Like many of you, I suspect, I spend an inordinate amount of time scrolling the news online. These days, as I wait to have a cataract removed from my right eye, the computer comes in particularly handy: I can bump up the type size. But whether I’m reading in 12 point or 18 point, and whether I’m scrolling a specific news site, Twitter or Facebook, I take relatively little pleasure in the process. It feels more like something I’m compelled to do rather than something I enjoy doing.
Sit me in a hammock, at a coffee table or at the kitchen table with a newspaper, however, and I’m a happy guy. I systematically wander through what’s before me, often starting in the back (at the opinion pages) or with sports and then working my way through the news and special sections. On good days, three or four articles will catch my eye on topics I’d have never explored. Such news reading sessions leave me feeling relaxed and engaged. They energize my day rather than frittering it away.
Much of this, of course, is generational. I’m an old dog struggling to learn new tricks, or technologies at least, and the process is slow and cumbersome. But an intriguing article in Slate last week suggests that we really may retain more information with the printed word.
Author Jack Shafer recalls his own experiment in canceling his print subscription to The New York Times. Within a year, he writes, “What I really found myself missing was the news. Even though I spent ample time clicking through The Times web site … I quickly determined that I wasn’t recalling as much of the newspaper as I should be. Going electronic had challenged my powers of retention.”
Shafer told his story after reviewing an admittedly small study presented by three University of Oregon professors at the annual Association for Education in Journalism and Mass Communication conference. The trio divided 45 subjects into two pools. Roughly half (I assume they didn’t split No. 45 down the middle) read The Times and half its web site. All, by the way, were college students in “journalism-related” majors, meaning they presumably had some interest in news to begin with.
The researchers wrote: “The results reflect prior research that shows print subjects remembered more news stories than online subjects and suggest that the development of dynamic online story forms in the past decade have had little effect toward making them more impressionable than print stories.”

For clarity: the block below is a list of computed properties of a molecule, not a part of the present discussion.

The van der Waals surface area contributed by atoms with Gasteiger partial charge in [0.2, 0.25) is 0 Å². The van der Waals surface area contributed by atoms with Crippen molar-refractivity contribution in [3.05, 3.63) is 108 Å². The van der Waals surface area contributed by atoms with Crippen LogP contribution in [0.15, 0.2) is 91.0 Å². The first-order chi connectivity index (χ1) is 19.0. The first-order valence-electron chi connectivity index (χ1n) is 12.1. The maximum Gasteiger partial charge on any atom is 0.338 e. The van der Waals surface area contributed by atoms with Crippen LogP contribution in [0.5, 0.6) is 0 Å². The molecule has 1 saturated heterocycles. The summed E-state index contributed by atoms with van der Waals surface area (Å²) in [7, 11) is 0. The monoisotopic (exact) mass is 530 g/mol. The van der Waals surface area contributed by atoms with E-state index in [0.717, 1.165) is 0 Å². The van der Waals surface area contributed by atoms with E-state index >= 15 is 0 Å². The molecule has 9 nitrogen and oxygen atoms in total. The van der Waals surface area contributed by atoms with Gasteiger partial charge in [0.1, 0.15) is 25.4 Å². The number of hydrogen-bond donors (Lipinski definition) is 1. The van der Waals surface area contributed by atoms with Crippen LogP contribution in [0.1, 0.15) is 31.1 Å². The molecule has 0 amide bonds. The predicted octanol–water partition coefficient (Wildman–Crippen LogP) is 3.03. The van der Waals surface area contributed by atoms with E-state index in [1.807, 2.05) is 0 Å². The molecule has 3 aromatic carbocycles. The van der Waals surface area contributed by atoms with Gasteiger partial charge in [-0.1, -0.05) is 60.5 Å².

The question, of course, is why. The researchers and Shafer explore many logical reasons tied to the layout and design of news and ads — newspapers set clearer priorities of what they perceive to be story prominence and importance than the web. I’m sure these are significant factors. But I have an additional theory backed up by nothing but intuition.
I suspect we remember more of what we read for pleasure than of what we read for task. Surfing online has a frenetic and businesslike quality that leaves little time for reflection. To me, anyway, reading a newspaper, gives the reader a chance to lower the page, relax and reflect — something we rarely do peering into a screen. And I suspect we remember more of what we take a minute to think about then of what we merely absorb. (Though it wouldn’t have been part of this experiment, newspaper reading in my house also is a communal experience. Kathy and I on most days read excerpts of the news to each other, reinforcing story and retention.)
Intuition, of course, carries no weight in the world of academic research, nor should it. But whether I’m right or wrong, I’m glad researchers are still finding a value for print beyond fish wrap.